Nearly $50 million in state grants are not reaching nonprofits that need them to run programs due to bureaucratic delays and missing wording in the state budget bill .
The process and paperwork to access these funds has also been slow for some organizations, said nonprofit employees.
The Legislature changed the process this year and funneled all grant money into a single state office to oversee. Previously, funds were spread across the state government to work directly with nonprofits. Silver generally became available in July.
There are also concerns that language in the state budget bill passed by lawmakers earlier this year did not specify what money would be earmarked for grants, which could also complicate the process.
Whatever the cause, the effect is certain: programs to help people with disabilities, to renovate parts of Chinatown, to help child victims of sexual violence, and dozens of other initiatives cannot begin because the money is not yet available for non-profit organizations.
It is not yet known when this money could be available. Nonprofits contacted for this story described being at various stages of completing paperwork.
The state Office of Community Services, which oversees more than $49 million in grants this year, did not return a call seeking comment on the story.
“It’s hard to pin the blame on any one individual,” said En Young, executive director of the Pacific Gateway Center and former head of the SCO. “There are a lot of moving parts.”
The problems started with this year’s budget bill, House Bill 1600. In years past, bills allocating money for state grants contained a key line, repeated for each of the dozens of awards, which stated that the money was earmarked “as a grant”. pursuant to Section 42F,” referring to the State Grants Act. This line is missing from the final language of HB 1600.
The legislature also changed the way grant funds are distributed. In the past, grants were awarded to various state departments to oversee funding and work with nonprofit organizations in their areas.
The Office of Hawaiian Affairs has worked with Hawaiian organizations. The Attorney General’s office worked with legal and law enforcement organizations. The Ministry of Agriculture has worked with non-profit organizations supporting farmers.
This year, all grant funds, and therefore the responsibility for overseeing them, have been transferred to the Community Services Office.
The office’s budget has grown from $2 million annually to over $51 million this year. Most of these funds are grant funds, according to the budget documents.
Typically, after the legislature awards a grant, there are follow-up paperwork that a nonprofit must complete. The department overseeing the grant must also request the State Department of Budget and Finance to release these funds.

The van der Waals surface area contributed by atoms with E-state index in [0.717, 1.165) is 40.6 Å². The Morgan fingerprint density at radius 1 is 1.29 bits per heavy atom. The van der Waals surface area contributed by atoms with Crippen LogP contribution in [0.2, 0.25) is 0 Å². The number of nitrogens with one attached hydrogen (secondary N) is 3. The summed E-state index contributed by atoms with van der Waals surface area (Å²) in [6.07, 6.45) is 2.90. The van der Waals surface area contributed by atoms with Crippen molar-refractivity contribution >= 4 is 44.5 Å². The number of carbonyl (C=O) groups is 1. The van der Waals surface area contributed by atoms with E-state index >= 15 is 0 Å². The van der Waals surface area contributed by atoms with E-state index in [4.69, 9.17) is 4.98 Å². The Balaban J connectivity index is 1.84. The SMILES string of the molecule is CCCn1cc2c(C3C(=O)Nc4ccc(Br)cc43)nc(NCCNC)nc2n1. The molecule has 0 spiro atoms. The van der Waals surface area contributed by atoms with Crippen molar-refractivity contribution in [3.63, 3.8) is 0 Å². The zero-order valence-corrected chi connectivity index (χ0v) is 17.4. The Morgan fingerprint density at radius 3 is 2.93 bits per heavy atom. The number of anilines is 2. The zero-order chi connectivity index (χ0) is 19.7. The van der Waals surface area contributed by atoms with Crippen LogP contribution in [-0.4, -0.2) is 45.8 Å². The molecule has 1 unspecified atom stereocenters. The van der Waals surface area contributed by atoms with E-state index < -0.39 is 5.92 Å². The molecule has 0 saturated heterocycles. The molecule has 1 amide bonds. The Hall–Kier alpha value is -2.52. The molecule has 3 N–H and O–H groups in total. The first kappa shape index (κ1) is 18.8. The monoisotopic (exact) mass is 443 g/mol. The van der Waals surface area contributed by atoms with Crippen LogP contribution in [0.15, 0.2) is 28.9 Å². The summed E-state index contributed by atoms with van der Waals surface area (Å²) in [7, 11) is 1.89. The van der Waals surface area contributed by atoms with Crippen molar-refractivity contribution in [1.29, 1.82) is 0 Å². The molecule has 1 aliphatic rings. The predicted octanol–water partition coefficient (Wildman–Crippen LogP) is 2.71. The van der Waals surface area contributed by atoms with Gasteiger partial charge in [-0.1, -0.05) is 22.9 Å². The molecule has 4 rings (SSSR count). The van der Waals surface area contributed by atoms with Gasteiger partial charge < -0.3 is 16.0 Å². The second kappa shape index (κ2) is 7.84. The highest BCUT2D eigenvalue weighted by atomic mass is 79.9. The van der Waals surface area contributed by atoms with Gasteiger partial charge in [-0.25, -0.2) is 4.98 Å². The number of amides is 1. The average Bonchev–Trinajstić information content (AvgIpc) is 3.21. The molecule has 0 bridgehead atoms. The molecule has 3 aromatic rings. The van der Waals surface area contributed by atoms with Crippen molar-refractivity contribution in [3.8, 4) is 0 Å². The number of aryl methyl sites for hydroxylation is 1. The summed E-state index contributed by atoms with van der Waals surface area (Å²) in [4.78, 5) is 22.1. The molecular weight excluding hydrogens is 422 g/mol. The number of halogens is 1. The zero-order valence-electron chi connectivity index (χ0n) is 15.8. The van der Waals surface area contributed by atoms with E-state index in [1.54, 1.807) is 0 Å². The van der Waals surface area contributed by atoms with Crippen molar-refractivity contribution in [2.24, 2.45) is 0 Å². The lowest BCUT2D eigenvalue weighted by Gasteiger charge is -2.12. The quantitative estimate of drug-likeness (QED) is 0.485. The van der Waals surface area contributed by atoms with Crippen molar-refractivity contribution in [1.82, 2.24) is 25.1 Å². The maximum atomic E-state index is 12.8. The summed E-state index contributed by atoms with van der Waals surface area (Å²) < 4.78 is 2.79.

Even after a contract is signed and money is actually released to the nonprofit, a rigorous grant tracking process ensues, which requires additional follow-up between the department and the nonprofit. lucrative.
All of these tasks apparently now fall to OCS. The legislature also increased the number of office staff from four to 10, but it is unclear how many new staff were hired.
Young, who oversaw the office, said workers already had duties there beyond just overseeing grant awards. These rights may also have increased as the administration prepares to change hands in December.
Some nonprofits have only recently received part of the tracking materials to continue with the grant award process.
Sandra Pohl, executive director of the Downtown Art Center, said her organization just received some of those materials last week.
The arts center has received $150,000 to help it hire staff as part of an effort to grow the arts community around Chinatown.
She said “it looks like we’re on the right track,” but wasn’t sure if or when the funding might arrive.
Cara Short, executive director of AccessSurf Hawaii, and her staff are making their first foray into the state grant process. The nonprofit previously applied for grants from the city and county of Honolulu.
AccesSurf Hawaii organizes adapted water sports programs for people with disabilities. It has lost some of its volunteers who help run these programs during the pandemic and has had to train new ones or retrain returnees.
The organization received $150,000 for a volunteer training program, but the program has not yet started.
“We were already hoping to get the ball rolling,” Short said. “We thought it would be in place in the fall so we can ramp up and get ready for next year.”
Even without the new state funds, Short said the organization still ran its water sports programs.
“We were just hoping it would come a little sooner,” she said of the scholarships.